Weber ReVibe Reverb Unit

The idea behind the Revibe is brilliant: Take a standalone reverb unit and add the two-phase “harmonic vibrato” found in the 6G12 Concert.

I first built this Revibe in 2010. I bought the fiberboard and power transformer from Weber, and used my own components for everything else. I modified the layout to fit a narrower chassis by relocating the power filtration section to a ‘doghouse’, but all the fundamental orientations remained the same as stock.

This is a really freakin’ cool effect to have, especially the two-phase tremolo! But there are a few adjustments that can really improve this project:

  1. I made some layout improvements. The position of the input and output jacks was reversed… I don’t know why they were ever recommended to be criss-crossed with unnecessary long connecting wires – putting the input at the edge of the chassis and the output directly next to its output connections is common sense. I also used Cliff jacks to guarantee chassis isolation and allow the sensitive connections to ground when the jacks are unplugged.
  2. I added an isolation network between the circuit and chassis/safety ground, like in Jeff Gehring’s Revibe V2 schematic. I never used the “brass plate” grounding scheme from the Weber layout – merging chassis and circuit grounds is a really bad idea when it comes to anything that will be subject to high gain (like a pre-preamp Revibe!) In order to complete the separation of circuit ground from the chassis I moved the reverb return’s 220K resistor (R17) to the fiberboard, next to the 1.5K/250uf cathode connection on V1A.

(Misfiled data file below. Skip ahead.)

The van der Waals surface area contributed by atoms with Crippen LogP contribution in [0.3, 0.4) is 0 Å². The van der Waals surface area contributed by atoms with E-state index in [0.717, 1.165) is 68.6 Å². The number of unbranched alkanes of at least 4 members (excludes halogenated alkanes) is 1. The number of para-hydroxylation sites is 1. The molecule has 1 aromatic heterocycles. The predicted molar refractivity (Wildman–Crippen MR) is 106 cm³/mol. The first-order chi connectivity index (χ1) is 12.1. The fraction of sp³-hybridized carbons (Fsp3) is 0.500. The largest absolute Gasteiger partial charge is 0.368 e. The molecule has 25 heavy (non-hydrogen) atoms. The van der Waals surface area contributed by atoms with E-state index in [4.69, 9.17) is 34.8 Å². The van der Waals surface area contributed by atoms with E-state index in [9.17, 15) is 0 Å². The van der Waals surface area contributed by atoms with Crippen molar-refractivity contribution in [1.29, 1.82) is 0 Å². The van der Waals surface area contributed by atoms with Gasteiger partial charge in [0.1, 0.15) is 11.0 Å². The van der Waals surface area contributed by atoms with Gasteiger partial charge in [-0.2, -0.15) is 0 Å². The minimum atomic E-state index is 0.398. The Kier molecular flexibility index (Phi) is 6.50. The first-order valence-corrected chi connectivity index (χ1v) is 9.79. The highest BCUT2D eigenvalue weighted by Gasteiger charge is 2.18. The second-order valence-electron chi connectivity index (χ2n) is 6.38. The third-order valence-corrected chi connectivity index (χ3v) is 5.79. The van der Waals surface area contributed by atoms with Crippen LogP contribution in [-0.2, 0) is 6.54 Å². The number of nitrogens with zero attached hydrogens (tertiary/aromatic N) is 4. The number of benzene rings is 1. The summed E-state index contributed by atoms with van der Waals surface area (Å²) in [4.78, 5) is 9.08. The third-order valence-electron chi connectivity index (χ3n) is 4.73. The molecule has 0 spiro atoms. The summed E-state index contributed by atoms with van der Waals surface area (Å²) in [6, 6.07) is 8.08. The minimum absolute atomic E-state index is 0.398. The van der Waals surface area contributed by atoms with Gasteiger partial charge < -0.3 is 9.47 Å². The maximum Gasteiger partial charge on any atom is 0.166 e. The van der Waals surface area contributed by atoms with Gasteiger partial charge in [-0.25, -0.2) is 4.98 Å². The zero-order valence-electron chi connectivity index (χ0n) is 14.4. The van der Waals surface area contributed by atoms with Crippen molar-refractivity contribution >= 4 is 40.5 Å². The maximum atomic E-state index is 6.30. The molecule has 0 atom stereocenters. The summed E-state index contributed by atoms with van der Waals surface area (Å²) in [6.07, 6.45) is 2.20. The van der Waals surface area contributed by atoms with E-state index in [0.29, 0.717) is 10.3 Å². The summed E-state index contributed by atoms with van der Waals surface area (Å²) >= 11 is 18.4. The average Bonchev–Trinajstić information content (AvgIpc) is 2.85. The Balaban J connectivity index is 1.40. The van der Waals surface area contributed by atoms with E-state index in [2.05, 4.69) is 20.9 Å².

3. The stock ReVibe gave me less than unity gain. To resolve I added a bypass capacitor to the cathode of V1B, parallel to R26. Another way to accomlish this is to change the values of R25 and R51 – making them both 47k or 51k would also increase the gain.
  4. Because I am using a “hot” 6V6 to drive the reverb tank, i was getting crashing during heavy input. As a cheap and dirty solution I lifted the cathode bypass cap, problem solved. Trialing less aggressive tubes or switching to a 6K6 would be a better solution. If you’re the type that uses a lot of boosting pedals and runs into this problem often you could try changing the balues of R7 and R8 to reduce the input gain.
  5. The tremolo stability needed some improvement. I removed C28 because it doesn’t appear to be necessary and it reduced the tremolo intensity. I moved the tremolo footswitch connection to the first lug of the Intensity pot. This greatly improved stability and switch-in delay when a footswitch is used.
  6. I moved the reverb footswitch connection to the first lug of the tone pot. This plus the grounding improvements substantially reduces the amount of noise and reverb attenuation introduced when using a footswitch.

With all of the “experiences” I have had with this Revibe unit, I would not build it again. As I learned with my junkpile 6T9 “Revibe” project, this effect can be built much simpler, smaller and quieter with less effort and less cost. I hope to come up with my own original “Revibe” design soon leveraging a 12FQ8 for asymmetric tremolo, a pentode/triode combo for reverb and at most one more tube.

Audio Clips

ReVibe Sample 1:

Tremolo only:

Reverb only:


Tube Lineup:

  • V1 (gain and recovery): 1962 Raytheon Black Plate 12AX7
  • V2 (reverb pre): 1970′s GE 12AT7
  • V3 (reverb power): Ken-Rad/GE “VT107″ grey-bottle 6V6GT
  • V4 (tremolo mixer): 1972 Westinghouse Japan 12AX7
  • V5 (tremolo oscillator): 1962 Raytheon Black Plate 12AX7

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